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LETTER TO EDITOR
Year : 2015  |  Volume : 9  |  Issue : 2  |  Page : 229-230

Low oxygen saturation: Really a hypoxia?


Department of Cardiac Anesthesia, Dharam Vira Heart Center, Sir Ganga Ram Hospital, New Delhi, India

Correspondence Address:
Dr. Monish S Raut
Department of Cardiac Anesthesia, Dharam Vira Heart Center, Sir Ganga Ram Hospital, Old Rajinder Nagar, New Delhi - 110 060
India
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Source of Support: None, Conflict of Interest: None


DOI: 10.4103/1658-354X.152901

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Date of Web Publication10-Mar-2015
 


How to cite this article:
Raut MS, Maheshwari A. Low oxygen saturation: Really a hypoxia?. Saudi J Anaesth 2015;9:229-30

How to cite this URL:
Raut MS, Maheshwari A. Low oxygen saturation: Really a hypoxia?. Saudi J Anaesth [serial online] 2015 [cited 2020 Oct 1];9:229-30. Available from: http://www.saudija.org/text.asp?2015/9/2/229/152901

Sir,

A 50-year-old male patient with severe mitral stenosis was scheduled for mitral valve replacement. Before anesthesia induction, pulse oximetry probe was applied on left index finger and right radial artery was cannulated for blood pressure monitoring. Patient's saturation was 99% on pulse oximetry at room air. Surgery was done after going on cardiopulmonary bypass (CPB). During CPB, saturation was not displayed on pulse oximetry due to nonpulsatile perfusion flow. Saturation monitoring was done by in line arterial blood gas analysis, which was consistently above 95%. As the weaning from bypass was started, pulsatile arterial waveform appeared with pressure of 153/50 mmHg. However, pulse oximetry showed saturation of 65% with good plethysmographic waveform correlating with heart rate [Figure 1]. Another pulse oximetry probe was attached to ear lobule, which showed oxygen saturation (SpO 2 ) of 99%. Arterial blood gas analysis revealed saturation of 98.9% with PaO 2 of 178 mmHg on FiO 2 of 0.5. Pulse oximetry probe on the finger was examined, it was not misplaced, but dusky discoloration was observed on the left hand below forearm probably because of prolonged compression by leaning over by surgeon while operating. As the compressive effect was removed, SpO 2 on the same finger probe showed saturation of 98% in a short period of time.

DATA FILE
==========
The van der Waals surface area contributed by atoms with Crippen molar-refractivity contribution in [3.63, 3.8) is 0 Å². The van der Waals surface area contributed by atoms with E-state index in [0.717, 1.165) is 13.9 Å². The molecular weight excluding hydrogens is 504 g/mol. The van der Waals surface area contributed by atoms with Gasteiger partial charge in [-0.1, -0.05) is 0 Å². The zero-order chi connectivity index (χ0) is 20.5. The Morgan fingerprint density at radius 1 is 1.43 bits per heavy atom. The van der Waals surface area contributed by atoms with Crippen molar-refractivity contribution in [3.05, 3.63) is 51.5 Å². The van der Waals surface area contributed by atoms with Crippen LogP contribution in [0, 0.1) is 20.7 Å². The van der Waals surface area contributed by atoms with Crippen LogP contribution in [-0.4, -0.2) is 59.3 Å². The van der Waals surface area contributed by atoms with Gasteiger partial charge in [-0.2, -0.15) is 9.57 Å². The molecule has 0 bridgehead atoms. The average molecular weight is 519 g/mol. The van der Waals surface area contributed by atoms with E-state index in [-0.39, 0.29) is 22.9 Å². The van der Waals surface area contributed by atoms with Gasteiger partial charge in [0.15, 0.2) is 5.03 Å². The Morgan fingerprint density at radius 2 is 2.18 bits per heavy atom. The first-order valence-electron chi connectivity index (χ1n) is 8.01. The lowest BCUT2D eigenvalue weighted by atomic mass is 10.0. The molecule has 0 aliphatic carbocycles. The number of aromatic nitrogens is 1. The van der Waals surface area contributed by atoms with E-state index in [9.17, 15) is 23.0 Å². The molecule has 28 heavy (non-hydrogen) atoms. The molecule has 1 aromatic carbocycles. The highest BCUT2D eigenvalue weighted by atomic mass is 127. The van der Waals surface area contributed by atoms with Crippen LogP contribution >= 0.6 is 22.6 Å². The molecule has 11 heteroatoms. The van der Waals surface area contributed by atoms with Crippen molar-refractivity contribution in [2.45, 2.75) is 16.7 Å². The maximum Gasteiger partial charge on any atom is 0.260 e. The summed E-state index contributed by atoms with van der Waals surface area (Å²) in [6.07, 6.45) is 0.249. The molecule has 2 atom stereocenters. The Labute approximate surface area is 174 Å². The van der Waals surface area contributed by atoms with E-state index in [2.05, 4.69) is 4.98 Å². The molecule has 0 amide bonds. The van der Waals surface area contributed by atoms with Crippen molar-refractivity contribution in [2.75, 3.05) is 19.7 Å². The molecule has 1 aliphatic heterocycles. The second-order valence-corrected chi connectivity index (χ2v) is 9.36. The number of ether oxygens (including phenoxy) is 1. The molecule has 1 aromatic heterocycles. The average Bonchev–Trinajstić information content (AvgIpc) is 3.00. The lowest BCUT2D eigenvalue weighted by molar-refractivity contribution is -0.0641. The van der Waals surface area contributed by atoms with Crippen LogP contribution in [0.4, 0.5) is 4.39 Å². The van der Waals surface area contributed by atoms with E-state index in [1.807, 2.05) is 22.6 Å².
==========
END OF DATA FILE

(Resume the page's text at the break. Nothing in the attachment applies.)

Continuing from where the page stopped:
Figure 1: Monitor display showing low saturation with good plethysmographic waveform

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Pulse oximeter system consists of a peripheral probe together with a microprocessor unit displaying a plethysmographic waveform, the SpO 2 and the pulse rate. The probe is placed on the fingertip, earlobe or nose. Probe has two LEDs emitting red spectrum (660 nm) and the infrared spectrum (940 nm). Photodetector on the other side of the probe senses the light passed through the tissue. Oxygenation of hemoglobin influences the amount of light absorption at each frequency. [1] Pulse oximeter calculates the ratio of pulsatile to nonpulsatile absorbance and derive the SpO 2 . Adequate arterial pulsations are essential to distinguish the light absorbed by arterial blood from that absorbed by venous blood. Inaccurate reading may be displayed in the presence of poor peripheral pulsations, low cardiac output, hypovolemia, peripheral vascular disease, improper positioning, hypotension, hypothermia, CPB, low cardiac output. [1]

In the present case, patient's left forearm was compressed for a prolonged period due to leaning over by surgeon while operating. This led to venous congestion of hand and fingers. Arterial pulsation in hand may be attenuated, but still be present. Pulse oximetry probe placed on the finger detected more deoxygenated hemoglobin due to venous congestion in the finger and displayed low saturation [Figure 2]. However, arterial pulsation was still carried distally so giving good plethysmographic waveform. Before jumping on the diagnosis of hypoxia just on the basis of low SpO 2 on pulse oximetry, first assess the proper plethysmographic waveform and then check SpO 2 at other site also.
Figure 2: Schematic diagram illustrating the mechanism of low oxygen saturation in the present case

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  References Top

1.
Severinghaus JW, Spellman MJ Jr. Pulse oximeter failure thresholds in hypotension and vasoconstriction. Anesthesiology 1990;73:532-7.  Back to cited text no. 1
    


    Figures

  [Figure 1], [Figure 2]



 

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